I had the pleasure privilege experience of writing a pair of linked novels with another author earlier this year. This created the unfortunate necessity of sharing very early drafts with one another so as not to spend a great deal of time reworking something only for it to then be cut (and if you’re not spending about twice as much time reworking and rewriting as it took to get the first draft done then I’d suggest you might be doing something…maybe not wrong but perhaps sub-optimal). At one point I my partner’s writing I found the antagonist changed names twice names on the same page. I dread to think what horrors I perpetrated. Personally I refer to the first draft as the vomit draft–you get it out of you as quickly as you can and it stinks.


Everything I’ve Written Is Nowhere Near Good Enough (Actually, THIS is the big one)

And behind the procrastinating, I know that what stops a lot of inexperienced writers, particularly writers who haven’t finished a novel or two and gone through the whole process of rewriting it again and again and again, is the sense that they’re writing just isn’t good enough. I see this happen. It manifests as going back over old scenes and refining them and refining them and making the prose beautiful because otherwise it looks positively tawdry compared to the prose you read every goddamn day.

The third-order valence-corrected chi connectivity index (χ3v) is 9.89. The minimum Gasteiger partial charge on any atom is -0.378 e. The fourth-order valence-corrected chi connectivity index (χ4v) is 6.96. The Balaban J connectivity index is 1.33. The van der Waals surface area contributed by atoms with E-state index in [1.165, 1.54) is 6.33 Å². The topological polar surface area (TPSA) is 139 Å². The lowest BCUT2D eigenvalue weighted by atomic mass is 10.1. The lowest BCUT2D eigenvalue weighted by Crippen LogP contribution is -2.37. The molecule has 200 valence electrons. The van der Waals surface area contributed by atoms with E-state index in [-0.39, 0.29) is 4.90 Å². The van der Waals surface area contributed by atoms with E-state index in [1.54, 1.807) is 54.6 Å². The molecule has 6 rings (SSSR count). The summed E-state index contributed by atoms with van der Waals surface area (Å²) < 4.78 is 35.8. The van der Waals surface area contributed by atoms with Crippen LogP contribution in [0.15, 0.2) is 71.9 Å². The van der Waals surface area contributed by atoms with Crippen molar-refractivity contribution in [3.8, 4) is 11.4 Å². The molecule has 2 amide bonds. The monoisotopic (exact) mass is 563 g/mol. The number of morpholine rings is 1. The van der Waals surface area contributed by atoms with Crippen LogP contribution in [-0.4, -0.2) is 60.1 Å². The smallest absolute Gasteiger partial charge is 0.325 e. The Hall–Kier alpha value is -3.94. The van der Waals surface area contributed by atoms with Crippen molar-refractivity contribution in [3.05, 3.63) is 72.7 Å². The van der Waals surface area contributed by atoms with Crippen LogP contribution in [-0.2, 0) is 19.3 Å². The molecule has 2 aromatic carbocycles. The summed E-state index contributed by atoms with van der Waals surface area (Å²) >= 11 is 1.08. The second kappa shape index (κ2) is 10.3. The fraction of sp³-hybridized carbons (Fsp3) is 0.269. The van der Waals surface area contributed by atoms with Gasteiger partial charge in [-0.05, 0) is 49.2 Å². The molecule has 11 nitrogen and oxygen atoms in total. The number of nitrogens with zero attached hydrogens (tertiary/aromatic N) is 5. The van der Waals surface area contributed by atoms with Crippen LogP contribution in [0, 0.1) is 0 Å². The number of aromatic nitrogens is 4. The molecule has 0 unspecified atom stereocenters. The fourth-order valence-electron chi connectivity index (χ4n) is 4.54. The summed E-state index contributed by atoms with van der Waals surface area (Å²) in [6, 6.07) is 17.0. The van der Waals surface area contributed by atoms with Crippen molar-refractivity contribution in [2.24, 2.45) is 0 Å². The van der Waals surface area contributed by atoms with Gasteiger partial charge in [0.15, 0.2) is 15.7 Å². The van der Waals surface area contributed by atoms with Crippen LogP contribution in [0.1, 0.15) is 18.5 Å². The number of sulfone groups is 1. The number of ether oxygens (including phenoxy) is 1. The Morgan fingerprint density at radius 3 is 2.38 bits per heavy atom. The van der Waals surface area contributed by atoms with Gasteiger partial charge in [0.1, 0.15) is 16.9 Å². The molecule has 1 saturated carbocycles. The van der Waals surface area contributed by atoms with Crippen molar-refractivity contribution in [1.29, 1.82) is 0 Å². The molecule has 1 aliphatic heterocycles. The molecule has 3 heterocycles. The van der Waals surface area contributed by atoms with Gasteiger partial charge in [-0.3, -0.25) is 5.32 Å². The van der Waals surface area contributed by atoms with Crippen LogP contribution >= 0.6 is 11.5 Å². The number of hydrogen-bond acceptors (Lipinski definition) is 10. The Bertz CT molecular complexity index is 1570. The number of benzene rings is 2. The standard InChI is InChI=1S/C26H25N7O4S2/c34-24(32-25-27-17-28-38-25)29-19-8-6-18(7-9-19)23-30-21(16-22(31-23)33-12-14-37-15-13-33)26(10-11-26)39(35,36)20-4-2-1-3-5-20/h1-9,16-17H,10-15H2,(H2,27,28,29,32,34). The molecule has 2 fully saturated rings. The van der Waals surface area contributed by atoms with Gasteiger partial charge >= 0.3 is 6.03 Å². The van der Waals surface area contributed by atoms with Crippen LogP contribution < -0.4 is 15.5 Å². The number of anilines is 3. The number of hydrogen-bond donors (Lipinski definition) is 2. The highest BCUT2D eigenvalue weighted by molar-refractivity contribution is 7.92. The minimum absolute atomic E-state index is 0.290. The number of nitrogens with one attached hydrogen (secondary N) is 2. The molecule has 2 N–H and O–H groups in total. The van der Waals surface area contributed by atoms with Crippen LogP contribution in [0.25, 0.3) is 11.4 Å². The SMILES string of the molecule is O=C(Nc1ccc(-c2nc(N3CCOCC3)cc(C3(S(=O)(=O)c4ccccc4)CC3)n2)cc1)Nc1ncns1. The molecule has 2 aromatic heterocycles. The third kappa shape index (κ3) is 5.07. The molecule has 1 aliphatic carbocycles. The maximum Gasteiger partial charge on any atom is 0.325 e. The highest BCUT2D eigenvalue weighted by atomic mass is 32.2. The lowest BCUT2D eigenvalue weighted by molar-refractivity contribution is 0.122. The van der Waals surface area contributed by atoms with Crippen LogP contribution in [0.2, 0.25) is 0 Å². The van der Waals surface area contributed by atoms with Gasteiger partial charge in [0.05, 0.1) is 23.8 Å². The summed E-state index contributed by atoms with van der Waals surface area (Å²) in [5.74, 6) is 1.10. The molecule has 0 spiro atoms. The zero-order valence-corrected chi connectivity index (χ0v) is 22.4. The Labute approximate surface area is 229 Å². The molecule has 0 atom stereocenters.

Typewriter by PeanutPhotoI wish I could help you with that. First drafts (generally) don’t get published. Most of us rewrite several times. There is an editor and then a copy-editor and then a proof-reader all of whom have a responsibility to find and point out structural flaws, moments of weak character, poorly written scenes, repetitive prose, faulty grammar, every fault you can imagine. The first draft is just that–the first draft and the first step of many.

A first draft can’t compete with a polished published work because it’s just not comparing like with like. You need to rewrite half a dozen times, read it aloud, get some other eyes on it and then rework it again before the comparison is a fair one. And yes, I’m sure there are exceptions, but best to assume that you’re not until you know otherwise. The simple fact is that you don’t know how good your writing can be (or indeed any given story) until it’s been right through the mill from start to finish. Comparing your own first draft to any published novel is doing yourself a disservice.

But then I’m guessing that, if you’re reading this and you understand the problem I mean, you already know all that. It’s not a rational thing. It’s an insecurity that comes from the gut. All I can tell you is that you’re not alone. I can’t say it never goes away but it does diminish, in time and the only way I know for that to happen is to find a little faith from somewhere and push on to the end. You can’t polish your rough diamond until it’s finished.

[1] I try not to. I tell myself I shouldn’t. It doesn’t always work.

Title image by Lunagraph.